Friendship is Deadly in “Tomboy #1” (Review)

Nov 21, 2015

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gww-tomboy1-coverTomboy #1
Action Lab Comics

Written & Illustrated by: Mia Goodwin

Let me start by saying, I’ve not read a comic book in over 15 years. What the hell am I doing here on GWW reviewing comics? I’ve no clue aside from GWW’s invitation to write for this comic section. So what the hell! Let’s see if I can like comics again.

Truth be told, I never stopped liking comic books, just fell away from the media and especially, friends that are avid readers.

So with not reading comics for so long, it didn’t feel right to jump in the middle of a series. I really wanted to find something brand new. Thanks to Action Lab Comics and creator Mia Goodwin got that chance with her new series
“Tomboy.”

It’s a story about a devoted, lovable, yet tad grumpy grandpa who has to endure his zany family and the obstacles he faces just to watch the damn ball game!gww-tomboy1-grandpa

Well, that is part of it, but certainly not the key story line.

Tomboy is about Addison Brody. A once vibrant and blissfully oblivious 16 year old living in a world full of warm earth tones, and pink pastels with her childlike enthusiasm. She’s geeky; perhaps a bit of an Otaku, obsessed with the magical girl anime “Princess Cherry Cherry.” Her world quickly becomes blue, dark and cold at the news of her best friend being murdered and a truly heavy tale starts to unfold from panel to panel. Reality becomes blurred for Addison as grief, and anger overcome her.

Have you seen this:
King Spawn #2 (REVIEW)

Issue #1 starts off mid story setting up the darkness and bloodiness right on the first panel. You see the effect that Nick’s (the best friend) murder has on Addison. She’s cold, serious, distant and damaged. It’s at this crucial point, deep into the story that the comic flashes back to before everything goes to hell. We see Addison as at this moment in her life where her biggest concern was birthday presents and breakfast. There is a bigger, sinister story shrouded in mystery at play that gets her best friend, Nick killed. Her world comes crashing down, losing her youthful optimism in the shock and horror of losing her BFF. (I can’t believe I wrote “BFF” but it’s in regard to teenager, so I think it’s an apt description).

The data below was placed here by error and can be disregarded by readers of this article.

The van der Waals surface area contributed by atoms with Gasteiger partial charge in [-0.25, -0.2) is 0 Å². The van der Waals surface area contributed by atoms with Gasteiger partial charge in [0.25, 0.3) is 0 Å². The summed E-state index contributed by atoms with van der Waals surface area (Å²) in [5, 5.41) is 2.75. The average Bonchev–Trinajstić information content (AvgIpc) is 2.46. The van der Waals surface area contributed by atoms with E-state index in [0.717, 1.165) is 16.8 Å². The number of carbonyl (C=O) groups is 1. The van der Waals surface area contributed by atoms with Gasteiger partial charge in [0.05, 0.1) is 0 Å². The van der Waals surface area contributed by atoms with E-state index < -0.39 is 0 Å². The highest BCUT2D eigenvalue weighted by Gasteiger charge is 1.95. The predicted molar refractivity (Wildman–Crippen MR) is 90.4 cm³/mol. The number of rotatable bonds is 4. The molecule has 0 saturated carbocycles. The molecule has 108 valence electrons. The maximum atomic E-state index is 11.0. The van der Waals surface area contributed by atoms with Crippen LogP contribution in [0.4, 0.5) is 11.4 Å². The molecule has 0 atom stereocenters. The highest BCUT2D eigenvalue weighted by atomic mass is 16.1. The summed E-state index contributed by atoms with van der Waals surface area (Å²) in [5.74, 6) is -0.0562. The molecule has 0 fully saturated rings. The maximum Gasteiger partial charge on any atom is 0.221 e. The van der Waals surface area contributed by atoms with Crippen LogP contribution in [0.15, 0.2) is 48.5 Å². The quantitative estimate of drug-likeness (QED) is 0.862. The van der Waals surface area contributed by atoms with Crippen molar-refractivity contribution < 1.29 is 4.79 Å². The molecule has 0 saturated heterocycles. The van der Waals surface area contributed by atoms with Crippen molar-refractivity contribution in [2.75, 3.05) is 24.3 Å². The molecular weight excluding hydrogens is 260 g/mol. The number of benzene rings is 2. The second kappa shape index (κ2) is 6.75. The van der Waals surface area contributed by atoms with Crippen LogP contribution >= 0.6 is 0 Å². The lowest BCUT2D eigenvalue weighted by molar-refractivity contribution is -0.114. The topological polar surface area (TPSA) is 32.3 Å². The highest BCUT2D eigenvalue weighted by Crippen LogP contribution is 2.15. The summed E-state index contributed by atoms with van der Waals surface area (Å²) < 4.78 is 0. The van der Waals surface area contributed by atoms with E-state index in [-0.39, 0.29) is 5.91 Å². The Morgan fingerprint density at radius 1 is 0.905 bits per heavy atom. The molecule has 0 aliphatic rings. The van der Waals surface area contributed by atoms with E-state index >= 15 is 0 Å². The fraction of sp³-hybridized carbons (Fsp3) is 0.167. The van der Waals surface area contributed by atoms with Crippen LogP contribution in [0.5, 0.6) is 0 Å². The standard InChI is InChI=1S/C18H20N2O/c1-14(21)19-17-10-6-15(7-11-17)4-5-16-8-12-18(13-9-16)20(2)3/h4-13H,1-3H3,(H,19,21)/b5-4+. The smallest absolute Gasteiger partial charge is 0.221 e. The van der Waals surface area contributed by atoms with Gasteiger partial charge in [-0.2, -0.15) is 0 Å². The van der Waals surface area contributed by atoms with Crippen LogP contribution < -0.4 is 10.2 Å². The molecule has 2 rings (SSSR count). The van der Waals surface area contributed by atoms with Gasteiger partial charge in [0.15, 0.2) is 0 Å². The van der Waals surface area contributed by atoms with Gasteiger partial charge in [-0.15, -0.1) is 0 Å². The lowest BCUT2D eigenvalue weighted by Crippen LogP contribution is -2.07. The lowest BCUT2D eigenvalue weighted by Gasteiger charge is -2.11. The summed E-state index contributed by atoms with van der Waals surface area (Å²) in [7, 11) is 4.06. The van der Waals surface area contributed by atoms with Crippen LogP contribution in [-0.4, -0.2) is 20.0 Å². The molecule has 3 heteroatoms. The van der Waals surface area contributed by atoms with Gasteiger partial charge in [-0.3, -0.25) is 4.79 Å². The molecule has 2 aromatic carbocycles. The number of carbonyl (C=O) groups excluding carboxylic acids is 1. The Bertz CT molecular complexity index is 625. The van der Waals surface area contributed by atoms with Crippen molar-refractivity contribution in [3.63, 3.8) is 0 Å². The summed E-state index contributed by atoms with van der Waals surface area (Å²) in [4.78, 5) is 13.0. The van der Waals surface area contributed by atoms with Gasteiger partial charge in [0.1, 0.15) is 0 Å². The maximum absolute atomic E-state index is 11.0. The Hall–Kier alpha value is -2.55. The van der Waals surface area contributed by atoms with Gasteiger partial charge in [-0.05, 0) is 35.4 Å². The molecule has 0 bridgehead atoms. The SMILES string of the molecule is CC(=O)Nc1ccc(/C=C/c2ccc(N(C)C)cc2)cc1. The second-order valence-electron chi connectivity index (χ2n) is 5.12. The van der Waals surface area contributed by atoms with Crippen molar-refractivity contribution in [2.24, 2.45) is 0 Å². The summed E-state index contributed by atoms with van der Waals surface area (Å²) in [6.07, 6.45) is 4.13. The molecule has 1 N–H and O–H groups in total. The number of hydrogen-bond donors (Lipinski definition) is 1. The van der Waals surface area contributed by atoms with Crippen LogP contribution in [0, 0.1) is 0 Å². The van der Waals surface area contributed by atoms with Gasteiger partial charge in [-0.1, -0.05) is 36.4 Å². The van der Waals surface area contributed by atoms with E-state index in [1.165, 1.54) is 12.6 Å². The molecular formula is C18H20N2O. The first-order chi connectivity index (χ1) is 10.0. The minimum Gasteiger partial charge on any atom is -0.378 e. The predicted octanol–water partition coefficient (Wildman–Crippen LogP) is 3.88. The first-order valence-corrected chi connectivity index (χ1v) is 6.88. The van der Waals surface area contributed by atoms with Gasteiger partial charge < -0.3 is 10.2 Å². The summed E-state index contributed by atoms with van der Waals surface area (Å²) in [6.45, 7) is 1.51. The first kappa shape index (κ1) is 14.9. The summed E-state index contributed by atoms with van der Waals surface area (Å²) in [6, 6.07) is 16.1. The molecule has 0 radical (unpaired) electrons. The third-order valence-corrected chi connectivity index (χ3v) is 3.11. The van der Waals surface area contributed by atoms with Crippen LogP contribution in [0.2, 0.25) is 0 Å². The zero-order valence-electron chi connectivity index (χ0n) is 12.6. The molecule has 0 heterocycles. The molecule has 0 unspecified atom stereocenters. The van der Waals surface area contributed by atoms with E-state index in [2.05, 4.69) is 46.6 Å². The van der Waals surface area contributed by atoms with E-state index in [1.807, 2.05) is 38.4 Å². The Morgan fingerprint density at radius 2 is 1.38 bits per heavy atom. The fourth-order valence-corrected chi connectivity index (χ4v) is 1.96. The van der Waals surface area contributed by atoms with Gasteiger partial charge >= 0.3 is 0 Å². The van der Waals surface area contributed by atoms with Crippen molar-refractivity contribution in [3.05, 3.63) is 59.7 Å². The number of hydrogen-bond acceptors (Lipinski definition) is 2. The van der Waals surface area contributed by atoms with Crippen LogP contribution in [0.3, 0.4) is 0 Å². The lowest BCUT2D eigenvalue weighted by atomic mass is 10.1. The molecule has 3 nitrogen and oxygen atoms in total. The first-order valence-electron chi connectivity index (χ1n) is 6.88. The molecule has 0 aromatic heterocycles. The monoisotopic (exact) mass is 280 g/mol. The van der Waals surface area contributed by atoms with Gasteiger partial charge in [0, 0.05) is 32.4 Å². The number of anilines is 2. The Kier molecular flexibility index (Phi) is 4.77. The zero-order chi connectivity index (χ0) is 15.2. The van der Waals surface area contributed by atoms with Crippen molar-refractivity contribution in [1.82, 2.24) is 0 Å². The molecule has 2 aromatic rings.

The story is richly atmospheric, deep and emotional giving a good sense of personality to every character with a stark distinction of light and dark. It is visually juxtaposed with environmental color temperatures giving weight to the dark story and the vibrance of Addison being a happy go lucky teenager. The art style itself seems to be in contention with the brooding, violent nature of the story. It’s happy, bubbly and cartoony thrown into murderous mayhem. It’s fantastic. So along with a solid script that is, at times, hilarious and heart breaking, we get  strong character development that’s complimented by Mia’s artwork. This is a setting that clearly depicts the gravity of a spirited girl turned killer.

Have you seen this:
DARK BLOOD # 1 (REVIEW)

gww-tomboy1-color

Didn’t I mention that? I mean it seems obvious and without spoiling too much of this first issue, the blood all over Addison’s face and clothing didn’t get there by itself.

Absolutely, without hesitation, read Tomboy #1. I cannot wait to read episode #2 even for my own enjoyment. Mia Goodwin is a talented storyteller and an amazing illustrator. The amount of detail in her world (grandpa’s sweater alone!) is, again, fantastic. The physical gestures and facial expressions frame by frame, makes the story that much more compelling and the life that she breathes into each character is remarkable. Whether she did this on purpose or not, the art in this series feels conflicting. The cartoon style adds weight to the gruesome story. I’ve not seen such expressive and stylish illustrations in a comic in a long time…but I’ve also not read a comic since 1999. Regardless of my inexperience, it’s objectively true that Mia Goodwin and her series Tomboy stand tall among the comic crowd.

According comicbookresouces.com, Tomboy #1 is set for a release of 2000 printed copies. So, if you find it, buy it. If the story and artistic quality stays on course, I have a feeling that this will be a cult favorite years down the line.

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